At this point you might be wondering, what can I do about evil?  Yes, I know we can pray about it.  But what can we do it about?  What is our faithful Christian response?  The short answer – our response is one of hope. 
Our response is one that trusts that God will separate the weeds from the wheat at harvest time.  Our response is one that believes evil will not have the final word.  Our response proclaims the truth that St. Paul proclaims in today's epistle - the sufferings of the present time aren't worth comparing to the glory about to be revealed to us.   Our response believes that the light at the end of the tunnel isn’t a hell fire of destruction but the children of God shining like the sun.
Instead of trying to put out the fires, instead of trying to pull up the weeds, we are called to live trusting that evil, in all its ugly forms, is only temporary and live toward the reality that is permanent – a reality filled with light and life.
When we live according to the promise of God’s eternal truth, our lives then become centered on God – the source of all goodness.  And when our lives are centered on God, then we will shine like the sun. 
But when we live our lives trying to combat evil and death, then we ourselves get tangled up in evil and death until we become empty and lifeless.  When our lives are defined by trying to rid the world of evil, then we become the evil we are trying so hard to fight.
In the end, we are called to have faith that God is taking care of evil and death.  God has the whole world in his hands.  And the good news is that we have reason to hope that God has taken care of evil and death through Jesus – the crucified One who is risen from the dead – the One who lives beyond the worst kind of evil this world has ever seen. 

We are called to let God be God.  And when we let God be God, then we can focus more on being the people God made us to be.  When we let God be God, we are free to focus on living into our true vocation, we are free to focus on being the children of God who shine like the sun.  When we let God be God, when we are influenced by the eternal promises of God, we, the children of God, shine so brightly that evil becomes only a footnote in the story of salvation won for us in Jesus Christ.  Amen.            

Monday, July 3, 2017

Welcome: Risk and Reward

          “The Episcopal Church Welcomes You.” This tag line represents our church’s commitment to welcome all who come seeking the Lord.  This tag line also challenges us to remember that there is no asterisk next to the word “you.”  You are welcome – no if, ands, or buts about it.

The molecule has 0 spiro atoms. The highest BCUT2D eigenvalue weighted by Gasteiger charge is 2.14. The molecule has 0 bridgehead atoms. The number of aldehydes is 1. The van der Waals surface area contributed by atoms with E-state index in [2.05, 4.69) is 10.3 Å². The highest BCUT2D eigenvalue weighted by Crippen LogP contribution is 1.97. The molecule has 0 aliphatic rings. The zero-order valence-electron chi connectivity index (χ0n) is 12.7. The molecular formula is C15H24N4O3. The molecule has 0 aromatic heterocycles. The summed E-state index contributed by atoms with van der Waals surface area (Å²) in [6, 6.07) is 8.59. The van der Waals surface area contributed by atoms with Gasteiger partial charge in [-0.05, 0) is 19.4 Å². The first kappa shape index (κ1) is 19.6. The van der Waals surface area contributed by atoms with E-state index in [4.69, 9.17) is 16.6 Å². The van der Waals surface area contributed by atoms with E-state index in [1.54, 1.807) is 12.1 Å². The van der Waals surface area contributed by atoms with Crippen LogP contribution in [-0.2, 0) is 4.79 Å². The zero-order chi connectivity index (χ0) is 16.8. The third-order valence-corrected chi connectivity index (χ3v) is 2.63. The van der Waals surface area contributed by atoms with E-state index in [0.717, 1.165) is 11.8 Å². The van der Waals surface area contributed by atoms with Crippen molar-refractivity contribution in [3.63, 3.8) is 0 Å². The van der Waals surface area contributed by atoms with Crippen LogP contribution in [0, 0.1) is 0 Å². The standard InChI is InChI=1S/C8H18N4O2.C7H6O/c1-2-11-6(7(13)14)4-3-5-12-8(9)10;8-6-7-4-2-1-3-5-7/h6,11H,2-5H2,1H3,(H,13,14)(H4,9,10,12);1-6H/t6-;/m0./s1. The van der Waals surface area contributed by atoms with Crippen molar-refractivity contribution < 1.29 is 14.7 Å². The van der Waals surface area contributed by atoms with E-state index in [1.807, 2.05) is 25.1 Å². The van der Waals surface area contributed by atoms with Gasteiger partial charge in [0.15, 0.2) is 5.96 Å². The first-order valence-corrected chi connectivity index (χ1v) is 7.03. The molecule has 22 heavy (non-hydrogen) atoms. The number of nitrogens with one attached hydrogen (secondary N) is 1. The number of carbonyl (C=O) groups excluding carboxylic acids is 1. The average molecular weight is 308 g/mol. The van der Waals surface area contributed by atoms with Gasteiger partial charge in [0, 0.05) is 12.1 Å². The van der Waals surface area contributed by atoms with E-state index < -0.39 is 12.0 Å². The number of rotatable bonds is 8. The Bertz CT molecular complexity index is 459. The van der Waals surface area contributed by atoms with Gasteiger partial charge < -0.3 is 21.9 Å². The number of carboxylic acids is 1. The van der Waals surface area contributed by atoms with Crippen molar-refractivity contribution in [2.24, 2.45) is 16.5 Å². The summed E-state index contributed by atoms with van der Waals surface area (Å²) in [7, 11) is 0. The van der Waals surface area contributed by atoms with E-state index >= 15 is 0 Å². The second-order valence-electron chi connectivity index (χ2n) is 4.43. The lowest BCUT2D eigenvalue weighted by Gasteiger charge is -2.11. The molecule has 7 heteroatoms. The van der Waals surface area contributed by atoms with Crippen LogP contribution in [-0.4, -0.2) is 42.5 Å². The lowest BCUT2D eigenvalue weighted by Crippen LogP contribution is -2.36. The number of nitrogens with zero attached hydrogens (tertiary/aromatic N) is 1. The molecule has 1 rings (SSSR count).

This past week St. Paul’s welcomed about 20 youth from the Diocese of Olympia, which includes the western part of Washington state.  They were traveling through the South on a Civil Rights pilgrimage.  And I am proud to say that St. Paul’s gave them a warm welcome because that is who you are.  St. Paul’s has a lot of gifts to offer and high on that list is hospitality and welcome.
Stained Glass Window as you enter St. Paul's
            This church embraces new comers and visitors in ways that other churches only dream about.  Most of the churches I’ve been associated with have had official welcoming committees with meetings and trainings.  But not at St. Paul’s, because welcome and hospitality is what you do and you do it well.
            In today’s gospel lesson, Jesus says, “whoever gives even a cup of cold water to one of these little ones in the name of a disciple-- truly I tell you, none of these will lose their reward.”  A quick exegetical note tells us that the term “little ones” in this passage does not translate into “little child” like you might see in other places of the gospel.  Rather, “little ones” in this passage can be better translated as “itinerate disciple” – a pilgrim.
            With no advertisement, I receive phone calls from all over the country asking if St. Paul’s can host itinerate disciples or pilgrims.  Again and again, St. Paul’s welcomes these pilgrims warmly.  And I’ve learned that there is no such thing as a “simple” meal or welcome in the St. Paul’s vocabulary – you go all out!  Clint and Jill Wilkinson hosted a feast at their river house this past week for the group from Washington.
            You may remember several years ago when the President visited Selma.  And St. Paul’s, who is located smack dab in the middle of the city, was able to accommodate about 150 pilgrims in the courtyard.  You handed out bottled water.  You had snacks.  You had phone chargers on hand.  You even pulled out the TV so the crowd could watch the President live.
            Next month, a group who is on a nationwide bicycle ride in the name of homelessness is making a pit stop in Selma and will be staying on our campus.  Yet another opportunity to welcome the itinerate disciple or pilgrim. 
            In March of next year, St. Paul’s will host an Episcopal Youth Ministry called Happening.  You will be asked to prepare meals for the group.  You might also be asked to invite these youth into your homes so they can take showers over the course of the weekend. 
            Whether you like it or not, St. Paul’s is known for her incredible hospitality and welcome.  Every year St. Paul’s is asked to host a meal for the Sawyerville Day Camp staff.  And every year, the staff looks forward to the meal we provide the most because again there is no such thing as a simple meal at St. Paul’s.